In the end, failing to make a deal for the defenceman he craves, Lowe went ahead and drafted three times Friday night. But he did report some progress in trade talks.
“I want to say there’s a couple deals pending,” said Lowe. “A little bit frustrating because in both cases they’re tied to teams doing other things and maybe that has to do with the cap world.
“But I remain optimistic that that’ll happen. You spend a long time in the days leading up, 72 hours of non-stop effort and if it doesn’t happen it can be a little disappointing, no question.
“But I’m still very optimistic.”
In the meantime, the Oilers drafted a nifty playmaking centre, a big defenceman and a solid two-way forward. They were the first Canadian team to the mic and they used the sixth drafting position to select centre Sam Gagner of the OHL’s London Knights.
Gagner, the son of former NHL forward Dave Gagner, scored 35 goals and assisted on 83 in 53 regular-season games. The 5-11, 190-pounder from Oakville, Ont., reads plays well, which makes him an exceptional set-up man. He also was a member of Canada’s world junior championship team.
“To hear my name called was a great feeling, especially the Edmonton Oilers, a Canadian city,” said Gagner. “I couldn’t be more thrilled.”
Scouts have compared him to NHL forward Marc Savard.
“I’m happy to be picked but I realize this is just the beginning, there’s a long way to go,” said Gagner. “There’s a lot of work to be done.”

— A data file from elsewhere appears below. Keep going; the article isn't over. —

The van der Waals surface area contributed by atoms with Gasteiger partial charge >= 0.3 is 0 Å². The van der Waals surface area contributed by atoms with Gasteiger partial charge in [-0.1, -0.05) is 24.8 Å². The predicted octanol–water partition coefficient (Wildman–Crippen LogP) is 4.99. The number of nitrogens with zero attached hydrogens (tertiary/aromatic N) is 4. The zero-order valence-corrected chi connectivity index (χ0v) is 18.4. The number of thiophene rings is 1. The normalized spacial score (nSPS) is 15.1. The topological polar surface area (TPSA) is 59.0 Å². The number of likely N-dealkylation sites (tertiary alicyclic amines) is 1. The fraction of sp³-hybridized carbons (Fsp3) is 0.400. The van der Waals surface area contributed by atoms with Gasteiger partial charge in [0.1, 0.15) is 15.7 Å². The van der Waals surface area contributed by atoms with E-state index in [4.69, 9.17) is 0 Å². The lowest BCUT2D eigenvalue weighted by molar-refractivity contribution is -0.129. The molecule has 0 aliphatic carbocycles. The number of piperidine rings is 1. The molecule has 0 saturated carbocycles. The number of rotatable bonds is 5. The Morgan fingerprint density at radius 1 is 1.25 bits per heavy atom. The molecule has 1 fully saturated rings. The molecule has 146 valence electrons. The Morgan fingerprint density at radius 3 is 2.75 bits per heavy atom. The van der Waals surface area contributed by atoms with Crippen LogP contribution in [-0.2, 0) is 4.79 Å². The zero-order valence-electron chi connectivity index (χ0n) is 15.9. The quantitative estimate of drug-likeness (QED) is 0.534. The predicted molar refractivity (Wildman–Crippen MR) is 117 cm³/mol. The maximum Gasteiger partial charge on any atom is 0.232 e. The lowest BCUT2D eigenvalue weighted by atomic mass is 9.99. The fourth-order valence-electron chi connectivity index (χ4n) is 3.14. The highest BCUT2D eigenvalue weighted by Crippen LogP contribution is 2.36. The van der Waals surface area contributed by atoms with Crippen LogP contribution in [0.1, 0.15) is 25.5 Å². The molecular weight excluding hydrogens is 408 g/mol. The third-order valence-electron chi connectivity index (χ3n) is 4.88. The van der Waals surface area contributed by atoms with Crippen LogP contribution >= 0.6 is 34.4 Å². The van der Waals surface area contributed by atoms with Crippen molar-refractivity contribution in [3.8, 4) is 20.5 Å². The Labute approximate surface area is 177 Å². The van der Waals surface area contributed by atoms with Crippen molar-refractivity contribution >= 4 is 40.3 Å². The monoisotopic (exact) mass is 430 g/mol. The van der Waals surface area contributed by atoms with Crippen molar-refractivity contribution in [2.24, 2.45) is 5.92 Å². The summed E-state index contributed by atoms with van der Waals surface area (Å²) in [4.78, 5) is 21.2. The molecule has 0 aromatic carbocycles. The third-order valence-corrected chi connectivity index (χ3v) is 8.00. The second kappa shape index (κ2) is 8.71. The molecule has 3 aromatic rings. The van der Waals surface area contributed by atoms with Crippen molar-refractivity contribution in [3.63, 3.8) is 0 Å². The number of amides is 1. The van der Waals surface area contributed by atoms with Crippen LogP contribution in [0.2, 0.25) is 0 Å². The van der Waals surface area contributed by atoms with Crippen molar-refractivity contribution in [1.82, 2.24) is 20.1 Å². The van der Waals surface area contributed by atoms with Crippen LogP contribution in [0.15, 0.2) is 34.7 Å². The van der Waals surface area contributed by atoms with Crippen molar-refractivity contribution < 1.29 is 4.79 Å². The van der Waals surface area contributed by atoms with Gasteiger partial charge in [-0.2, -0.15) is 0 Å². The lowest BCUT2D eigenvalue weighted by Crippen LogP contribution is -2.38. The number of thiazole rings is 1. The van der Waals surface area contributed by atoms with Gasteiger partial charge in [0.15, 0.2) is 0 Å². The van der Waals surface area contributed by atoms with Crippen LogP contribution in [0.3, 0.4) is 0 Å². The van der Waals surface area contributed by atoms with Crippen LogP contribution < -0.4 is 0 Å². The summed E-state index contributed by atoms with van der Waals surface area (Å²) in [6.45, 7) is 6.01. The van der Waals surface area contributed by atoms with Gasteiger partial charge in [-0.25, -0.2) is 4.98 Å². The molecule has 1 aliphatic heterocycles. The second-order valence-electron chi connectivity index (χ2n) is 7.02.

Another year with the Knights will more than likely be in the cards for Gagner.
“I’m going to continue to work hard and try and get as NHL-ready as possible but if I were to spend another year in junior I think it would be great for my development,” he said. “I thought I developed a lot this year in London. The Hunters (Dale and Mark) really know their hockey and they’re able to teach me a lot about the game. I don’t think that would be bad for me at all.”
Edmonton was up again in the 15th slot and took six-foot-four, 225-pound defenceman Alex Plante of the Calgary Hitmen. Plante scored eight goals, assisted on 30 and was assessed 81 penalty minutes last season. His improvement in agility and overall play led to a jump up in the rankings in the second half of his season. Scouts have compared him to NHL defenceman Kyle McLaren.
“We just like his potential,” said Oilers scouting director Kevin Pendergrest. “He’s 6-4, for a big guy he uses his reach really well. Lots of upside there.”
Phoenix traded the 21st pick to Edmonton for the No. 30 and 36 spots, and the Oilers selected six-foot-one, 175-pound centre Riley Nash, who scored 38 goals for the B.C. Jr. A league’s Salmon Arm team.
“I was mostly Canucks growing up but the Oilers are a good fit,” said Nash.
Nash will play college hockey at Cornell in the autumn and has some areas he wants to improve in his game.
“I got to get a better stride,” he said. “I’m not quick enough. And I need a better shot, all NHL players have great shots.”